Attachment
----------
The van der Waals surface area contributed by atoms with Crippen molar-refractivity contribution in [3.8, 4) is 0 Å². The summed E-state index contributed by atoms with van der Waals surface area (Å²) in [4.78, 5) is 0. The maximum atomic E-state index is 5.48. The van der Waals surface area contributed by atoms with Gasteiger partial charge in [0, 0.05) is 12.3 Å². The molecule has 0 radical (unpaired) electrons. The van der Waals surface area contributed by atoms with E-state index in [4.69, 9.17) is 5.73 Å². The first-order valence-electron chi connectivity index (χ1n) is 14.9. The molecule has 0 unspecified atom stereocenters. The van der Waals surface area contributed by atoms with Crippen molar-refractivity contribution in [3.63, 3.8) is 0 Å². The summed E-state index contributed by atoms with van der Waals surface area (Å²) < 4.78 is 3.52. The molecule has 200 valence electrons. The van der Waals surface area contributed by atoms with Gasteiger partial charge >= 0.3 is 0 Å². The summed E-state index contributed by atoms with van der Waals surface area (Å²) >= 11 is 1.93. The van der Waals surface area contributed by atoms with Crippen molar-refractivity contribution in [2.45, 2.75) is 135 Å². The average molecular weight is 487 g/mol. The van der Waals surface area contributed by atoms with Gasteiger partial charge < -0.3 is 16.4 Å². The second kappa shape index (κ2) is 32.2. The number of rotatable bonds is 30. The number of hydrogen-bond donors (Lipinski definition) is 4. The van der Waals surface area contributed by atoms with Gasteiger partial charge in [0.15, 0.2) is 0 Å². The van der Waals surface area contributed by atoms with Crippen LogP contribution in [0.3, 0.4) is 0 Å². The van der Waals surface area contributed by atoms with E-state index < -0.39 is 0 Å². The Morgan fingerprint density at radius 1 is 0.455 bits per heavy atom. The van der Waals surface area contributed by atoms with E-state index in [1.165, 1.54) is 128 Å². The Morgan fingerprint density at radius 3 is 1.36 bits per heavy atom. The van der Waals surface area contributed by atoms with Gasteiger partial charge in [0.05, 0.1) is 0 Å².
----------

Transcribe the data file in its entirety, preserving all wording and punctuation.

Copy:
The van der Waals surface area contributed by atoms with Crippen molar-refractivity contribution in [3.8, 4) is 0 Å². The summed E-state index contributed by atoms with van der Waals surface area (Å²) in [4.78, 5) is 0. The maximum atomic E-state index is 5.48. The van der Waals surface area contributed by atoms with Gasteiger partial charge in [0, 0.05) is 12.3 Å². The molecule has 0 radical (unpaired) electrons. The van der Waals surface area contributed by atoms with E-state index in [4.69, 9.17) is 5.73 Å². The first-order valence-electron chi connectivity index (χ1n) is 14.9. The molecule has 0 unspecified atom stereocenters. The van der Waals surface area contributed by atoms with Crippen molar-refractivity contribution in [3.63, 3.8) is 0 Å². The summed E-state index contributed by atoms with van der Waals surface area (Å²) < 4.78 is 3.52. The molecule has 200 valence electrons. The van der Waals surface area contributed by atoms with Gasteiger partial charge >= 0.3 is 0 Å². The summed E-state index contributed by atoms with van der Waals surface area (Å²) >= 11 is 1.93. The van der Waals surface area contributed by atoms with Crippen molar-refractivity contribution in [2.45, 2.75) is 135 Å². The average molecular weight is 487 g/mol. The van der Waals surface area contributed by atoms with Gasteiger partial charge < -0.3 is 16.4 Å². The second kappa shape index (κ2) is 32.2. The number of rotatable bonds is 30. The number of hydrogen-bond donors (Lipinski definition) is 4. The van der Waals surface area contributed by atoms with Gasteiger partial charge in [0.15, 0.2) is 0 Å². The van der Waals surface area contributed by atoms with Crippen LogP contribution in [0.3, 0.4) is 0 Å². The van der Waals surface area contributed by atoms with E-state index < -0.39 is 0 Å². The Morgan fingerprint density at radius 1 is 0.455 bits per heavy atom. The van der Waals surface area contributed by atoms with E-state index in [1.165, 1.54) is 128 Å². The Morgan fingerprint density at radius 3 is 1.36 bits per heavy atom. The van der Waals surface area contributed by atoms with Gasteiger partial charge in [0.05, 0.1) is 0 Å².